Rail­way City serves up one-of-a-kind events


Com­mu­nity cen­tre or craft beer mar­ket?

Some­times, it’s tough to tell them apart as many of to­day’s com­mu­nity-fo­cused craft brew­eries put the ac­cent on be­com­ing gath­er­ing places as much as pur­vey­ors of beer.

Seems to me that nowhere is this more true than in St. Thomas, where Rail­way City Brew­ing has hosted a stag­ger­ing num­ber of events since re­lo­cat­ing to larger digs a few years ago.

One of South­west­ern On­tario’s pi­o­neer­ing craft brew­eries, Rail­way City hosts at least 12 events a month, rang­ing from dart nights and euchre to yoga and, the piece de re­sis­tance, paint nights.

That’s not count­ing beer re­lease par­ties, blind tast­ing events, art shows, live mu­sic nights and events from out­side or­ga­ni­za­tions.

“Paint Nites at Rail­way City have been very well re­ceived since we started them,” said Tandi Chabwa, mar­ket­ing as­sis­tant. “The events res­onate well with our at­ten­dees be­cause it’s some­thing that breaks up reg­u­lar rou­tine. You get to come out to the brew­ery for an evening with friends and take home a oneof-a-kind paint­ing as a re­minder — and also, there’s beer! It’s an ap­proach­able and low-key way to get cre­ative and try some­thing new in a wel­com­ing en­vi­ron­ment.”

Not to men­tion timely. On Nov. 16, beer-lov­ing artists will swap can­vasses for pint glasses. Win­ter and Christ­mas scenes will un­doubt­edly dom­i­nate with the only true ques­tion be­ing whether the glasses are kept by the artists or placed un­der the tree on Dec. 25.

“Paint Nite’s glass­ware events are a rel­a­tively new ad­di­tion, so this is our first Paint Your Pint event at the brew­ery,” Chabwa said. “We’re re­ally ex­cited to be able to of­fer a fun spin on the Paint Nite ex­pe­ri­ence just in time for the hol­i­days, as it would be a very unique gift to give.”

We’ve come a long way from those smoky beer halls.

“Spe­cial events are key to build­ing our brand as they are a way to reach con­sumers who aren’t nec­es­sar­ily in our typ­i­cal mar­ket,” Chabwa said. “Events like Paint Nite bring at­ten­dees into our brew­ery where they are able to see our pro­cesses and prod­ucts, try some­thing new and in­ter­act with the faces be­hind the Rail­way City Brew­ing name.”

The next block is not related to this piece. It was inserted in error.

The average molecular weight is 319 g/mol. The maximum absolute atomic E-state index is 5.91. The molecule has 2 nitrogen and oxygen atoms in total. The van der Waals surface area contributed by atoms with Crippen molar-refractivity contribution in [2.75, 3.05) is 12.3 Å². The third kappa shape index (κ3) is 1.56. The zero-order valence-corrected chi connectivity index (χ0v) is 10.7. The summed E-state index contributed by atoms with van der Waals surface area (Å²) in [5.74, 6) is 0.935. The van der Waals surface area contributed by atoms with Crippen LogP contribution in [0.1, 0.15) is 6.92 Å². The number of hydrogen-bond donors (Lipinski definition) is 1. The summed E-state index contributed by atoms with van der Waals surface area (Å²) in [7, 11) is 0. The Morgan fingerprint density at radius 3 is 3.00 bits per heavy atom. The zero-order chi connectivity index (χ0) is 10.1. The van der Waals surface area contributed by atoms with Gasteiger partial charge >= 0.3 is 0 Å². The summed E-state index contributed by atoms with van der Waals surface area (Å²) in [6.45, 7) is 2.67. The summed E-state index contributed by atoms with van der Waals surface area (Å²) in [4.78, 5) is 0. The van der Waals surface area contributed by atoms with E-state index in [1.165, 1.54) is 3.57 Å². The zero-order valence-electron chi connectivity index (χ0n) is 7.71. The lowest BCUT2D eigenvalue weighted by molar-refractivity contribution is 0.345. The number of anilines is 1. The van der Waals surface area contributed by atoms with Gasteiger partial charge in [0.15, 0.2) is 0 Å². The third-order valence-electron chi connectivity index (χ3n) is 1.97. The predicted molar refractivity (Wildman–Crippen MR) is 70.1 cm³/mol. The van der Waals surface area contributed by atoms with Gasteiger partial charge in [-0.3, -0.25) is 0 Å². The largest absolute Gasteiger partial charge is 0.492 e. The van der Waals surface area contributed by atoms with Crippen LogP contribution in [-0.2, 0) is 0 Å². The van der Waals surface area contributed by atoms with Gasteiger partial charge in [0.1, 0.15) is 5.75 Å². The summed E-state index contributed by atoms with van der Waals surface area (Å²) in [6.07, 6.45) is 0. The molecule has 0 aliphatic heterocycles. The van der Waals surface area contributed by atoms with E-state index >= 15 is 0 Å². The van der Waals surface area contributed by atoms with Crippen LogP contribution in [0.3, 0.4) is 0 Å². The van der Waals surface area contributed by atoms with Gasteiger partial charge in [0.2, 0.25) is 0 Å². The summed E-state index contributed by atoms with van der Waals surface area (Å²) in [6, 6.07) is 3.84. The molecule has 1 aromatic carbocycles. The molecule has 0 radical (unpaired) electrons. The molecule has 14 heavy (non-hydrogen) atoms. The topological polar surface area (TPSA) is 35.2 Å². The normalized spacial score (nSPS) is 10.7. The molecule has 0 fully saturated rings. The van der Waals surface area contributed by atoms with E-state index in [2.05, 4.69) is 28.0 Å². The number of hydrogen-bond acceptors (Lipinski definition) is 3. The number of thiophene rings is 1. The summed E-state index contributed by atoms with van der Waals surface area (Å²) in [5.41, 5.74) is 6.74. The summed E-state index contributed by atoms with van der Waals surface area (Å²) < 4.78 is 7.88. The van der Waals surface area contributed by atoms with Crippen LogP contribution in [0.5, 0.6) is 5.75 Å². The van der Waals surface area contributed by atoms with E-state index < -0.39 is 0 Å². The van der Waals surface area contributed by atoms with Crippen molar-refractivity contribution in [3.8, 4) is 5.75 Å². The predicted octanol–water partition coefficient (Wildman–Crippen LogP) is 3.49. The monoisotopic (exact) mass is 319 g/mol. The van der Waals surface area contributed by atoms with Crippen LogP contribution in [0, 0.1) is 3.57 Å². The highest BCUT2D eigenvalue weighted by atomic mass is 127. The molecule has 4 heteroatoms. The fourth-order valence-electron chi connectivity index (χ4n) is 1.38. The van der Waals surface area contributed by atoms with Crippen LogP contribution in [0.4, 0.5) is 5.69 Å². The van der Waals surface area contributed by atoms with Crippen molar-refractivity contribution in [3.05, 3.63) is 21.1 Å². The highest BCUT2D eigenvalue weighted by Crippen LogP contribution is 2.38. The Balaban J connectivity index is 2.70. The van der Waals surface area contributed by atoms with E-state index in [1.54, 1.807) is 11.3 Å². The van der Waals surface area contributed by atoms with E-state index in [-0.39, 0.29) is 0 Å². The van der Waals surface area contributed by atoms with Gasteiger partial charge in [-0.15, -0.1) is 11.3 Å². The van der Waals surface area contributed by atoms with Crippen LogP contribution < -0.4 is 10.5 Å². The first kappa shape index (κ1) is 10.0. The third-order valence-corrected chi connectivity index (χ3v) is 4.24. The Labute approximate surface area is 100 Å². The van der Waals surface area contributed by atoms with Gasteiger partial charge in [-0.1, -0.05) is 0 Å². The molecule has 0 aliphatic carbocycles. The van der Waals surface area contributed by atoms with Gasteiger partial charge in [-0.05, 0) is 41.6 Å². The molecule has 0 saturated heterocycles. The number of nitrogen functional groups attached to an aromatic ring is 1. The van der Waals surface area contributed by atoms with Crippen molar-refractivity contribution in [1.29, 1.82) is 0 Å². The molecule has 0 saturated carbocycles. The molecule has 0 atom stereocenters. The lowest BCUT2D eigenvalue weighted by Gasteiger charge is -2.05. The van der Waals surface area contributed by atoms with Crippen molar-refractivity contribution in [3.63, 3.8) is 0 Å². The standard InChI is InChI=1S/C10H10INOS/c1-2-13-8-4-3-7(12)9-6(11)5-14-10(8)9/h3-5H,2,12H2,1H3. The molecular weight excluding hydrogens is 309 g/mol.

Events draw a few dozen up to packed houses for re­lease par­ties. Some, like Paint Nite and yoga, are capped at 30 peo­ple.

Quite kindly, many are linked to fundrais­ing, in­clud­ing on Nov. 29 when MOga and Beer for men and women will raise money for the Movem­ber Foun­da­tion.

And what of those pint glasses Rail­way City pa­trons will be turn­ing into works of art?

Also known as shaker glasses, the pint per­haps more so than a tra­di­tional beer mug is the most ver­sa­tile glass in the cup­board, al­beit not the be-all, end-all for taste-savvy craft beer drinkers.

“Every craft beer drinker should have a good pint glass at home as it is well-suited to many styles of beer, specif­i­cally the beers that are found in most craft brew­eries’ main­line of­fer­ings,” said Rail­way City brewer Tay­lor McBain. “Also, these glasses are typ­i­cally more durable and easy to clean, so they are con­sid­ered to be a de­pend­able go-to drink­ing glass. No beer lover should con­sume their beer straight from the pack­age!”

Some beer styles, in­clud­ing a few of Rail­way City’s most pop­u­lar, are bet­ter suited to other styles of glasses.

“Black Coal Stout, Iron Spike Cop­per, Iron Spike Amber and Honey Elixir would be bet­ter suited for an English pint/ Nonic glass or an Ir­ish pint/tulip pint glass,” McBain said. “The Witty Trav­eller is best served in a Weiss­bier glass, which is ta­pered at the base to trap yeast. The glass is also tall and slen­der, en­cour­ag­ing light to come through the glass and re­ally make the beer ‘pop’ vis­ually. It ta­pers out again at the rim to al­low the aro­mas to es­cape the glass as they fil­ter through the dense head.” And the pint glass?

Let’s fill that with the likes of Iron Spike Blonde, Crew Craft Lager, Ex­press In­dia Ses­sion Lager and, of course, Dead Ele­phant. Wayne New­ton is a free­lance jour­nal­ist based in Lon­don. wayne.new­ton@bell.net Twit­ter.com/WayneWriteOn


Paint Nites at Rail­way City “are an ap­proach­able and low-key way to get cre­ative,” says the brew­ery’s mar­ket­ing as­sis­tant Tandi Chabwa.

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